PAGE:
Enjoy bigger budget
while it lasts
In the Capitol's cold corridors this weekend, the state budget is being readied. Attending to this 792-page behemoth is the work of the leaders of the House and Senate money committees. Watching over those ministrations is Governor Lingle, who will decide precisely how to spend the newly granted $3.7 billion.
Already reporters clucking over the budget have reached for the usual clichés: Dire fiscal straits, belt-tightening and economic gloom set the scene. But the real story is that the state has more money than it did last year, and it plans to spend more than it did last year. The belt-tightening is done with bungee cords.
Thanks to research done by the Senate Republicans, the budget is no longer the shrouded, unknowable document where programs and the money for them wander among departments and fiscal responsibility and discipline blurs. The GOP researchers actually tallied up the expenses by department and then ranked them by the increased percentages.
According to the latest version of the budget, the one done by the Senate, the Governor's Office is getting the biggest increase, 33.8 percent. It is so big because two years ago the Legislature cut the governor's budget 24 percent, but then-Governor Cayetano did not adjust his spending accordingly, so when Lingle took over there was little left to run her office.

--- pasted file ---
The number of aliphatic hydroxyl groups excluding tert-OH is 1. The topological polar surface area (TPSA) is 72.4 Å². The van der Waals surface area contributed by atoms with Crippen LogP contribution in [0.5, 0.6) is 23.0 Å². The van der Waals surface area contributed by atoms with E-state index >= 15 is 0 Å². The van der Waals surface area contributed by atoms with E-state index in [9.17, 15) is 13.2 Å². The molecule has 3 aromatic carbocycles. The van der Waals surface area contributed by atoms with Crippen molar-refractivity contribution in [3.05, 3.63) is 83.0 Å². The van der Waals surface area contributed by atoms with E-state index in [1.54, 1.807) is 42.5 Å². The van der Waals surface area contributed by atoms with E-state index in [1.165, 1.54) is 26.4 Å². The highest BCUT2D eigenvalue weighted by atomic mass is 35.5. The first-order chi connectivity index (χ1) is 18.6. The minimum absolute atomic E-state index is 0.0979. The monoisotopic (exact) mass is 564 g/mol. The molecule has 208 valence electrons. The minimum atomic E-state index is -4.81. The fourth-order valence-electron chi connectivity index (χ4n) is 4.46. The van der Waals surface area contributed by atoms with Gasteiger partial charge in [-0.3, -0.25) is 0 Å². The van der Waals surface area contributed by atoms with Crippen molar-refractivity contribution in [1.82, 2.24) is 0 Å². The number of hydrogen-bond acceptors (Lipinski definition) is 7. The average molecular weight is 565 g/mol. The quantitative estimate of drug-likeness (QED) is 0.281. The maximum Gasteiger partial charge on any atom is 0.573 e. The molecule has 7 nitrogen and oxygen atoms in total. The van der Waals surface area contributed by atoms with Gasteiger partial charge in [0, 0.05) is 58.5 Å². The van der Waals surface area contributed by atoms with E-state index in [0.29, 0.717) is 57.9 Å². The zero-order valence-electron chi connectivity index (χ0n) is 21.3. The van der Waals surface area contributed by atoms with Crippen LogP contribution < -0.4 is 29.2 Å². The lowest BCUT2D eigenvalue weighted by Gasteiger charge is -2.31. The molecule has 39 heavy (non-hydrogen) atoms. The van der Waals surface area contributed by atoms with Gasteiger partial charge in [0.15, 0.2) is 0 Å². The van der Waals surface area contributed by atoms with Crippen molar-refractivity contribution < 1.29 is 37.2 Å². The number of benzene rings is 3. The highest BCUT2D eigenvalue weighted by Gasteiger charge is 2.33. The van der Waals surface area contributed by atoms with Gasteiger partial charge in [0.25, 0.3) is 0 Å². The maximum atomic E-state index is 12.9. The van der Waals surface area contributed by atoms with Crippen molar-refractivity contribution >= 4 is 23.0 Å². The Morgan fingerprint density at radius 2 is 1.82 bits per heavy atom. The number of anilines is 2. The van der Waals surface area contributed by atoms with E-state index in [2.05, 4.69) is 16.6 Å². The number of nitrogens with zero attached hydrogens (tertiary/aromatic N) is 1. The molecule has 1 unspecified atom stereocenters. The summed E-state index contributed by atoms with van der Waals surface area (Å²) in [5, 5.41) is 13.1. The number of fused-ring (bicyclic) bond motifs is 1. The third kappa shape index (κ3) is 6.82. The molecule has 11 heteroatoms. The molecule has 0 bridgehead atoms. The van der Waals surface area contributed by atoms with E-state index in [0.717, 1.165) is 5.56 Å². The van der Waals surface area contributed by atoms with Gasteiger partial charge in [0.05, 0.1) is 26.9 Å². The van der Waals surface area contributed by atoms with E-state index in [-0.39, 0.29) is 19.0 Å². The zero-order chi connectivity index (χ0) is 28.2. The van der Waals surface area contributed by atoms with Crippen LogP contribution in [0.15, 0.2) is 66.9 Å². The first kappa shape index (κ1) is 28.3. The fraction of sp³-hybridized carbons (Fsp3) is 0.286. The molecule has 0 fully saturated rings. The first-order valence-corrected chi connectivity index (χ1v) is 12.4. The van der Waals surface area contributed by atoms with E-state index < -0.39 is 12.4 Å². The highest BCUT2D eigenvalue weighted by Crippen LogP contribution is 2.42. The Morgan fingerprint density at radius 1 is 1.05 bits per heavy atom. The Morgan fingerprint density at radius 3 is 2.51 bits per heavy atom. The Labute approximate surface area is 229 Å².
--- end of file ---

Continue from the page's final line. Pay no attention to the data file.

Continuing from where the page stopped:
The tax department's budget is going up 21.6 percent; Attorney General's Office, 11.4; Department of Agriculture, 11.1; Department of Education, 8.7; Labor, 8.4; Business, Economic Development and Tourism, 8; Public Safety, 7.7; Hawaiian Homes, 6.8; Land and Natural Resources, 6.3; Human Services, 5.5; University of Hawaii, 4.9; Defense, 4.4; and Human Resources, 4.3.
Of course, big percentages don't necessarily mean big bucks. The 33.8 percent increase for the Governor's Office's amounts to just $792,657 more, while the 8.7 percent increase for public education would translate into $114,775,971 more.
The catch with the education increase is that this is money factored in with the Senate tax increase on the general excise tax. Since those numbers were cranked, the tax increase was spiked in both the House and Senate and the resulting DOE increase will have to be lowered.
When Hawaii's legislators start whimpering about how much they are cutting and Lingle vows to keep her own budget-cutting ax at the ready, remember: They are not cutting last year's budget, they are slicing next year's new, improved and bigger budget.
The difference is that the budget represents an increase in general fund spending of $145 million, or about 4.1 percent over last fiscal year's budget.
Next year's budget, Lingle hopes, will be easier to understand. Left unsaid is the hope that even the virtual budget-cutting will not be needed in an improved economy.
Richard Borreca writes on politics every Sunday in the Star-Bulletin.
He can be reached at 525-8630 or by e-mail at email@example.com.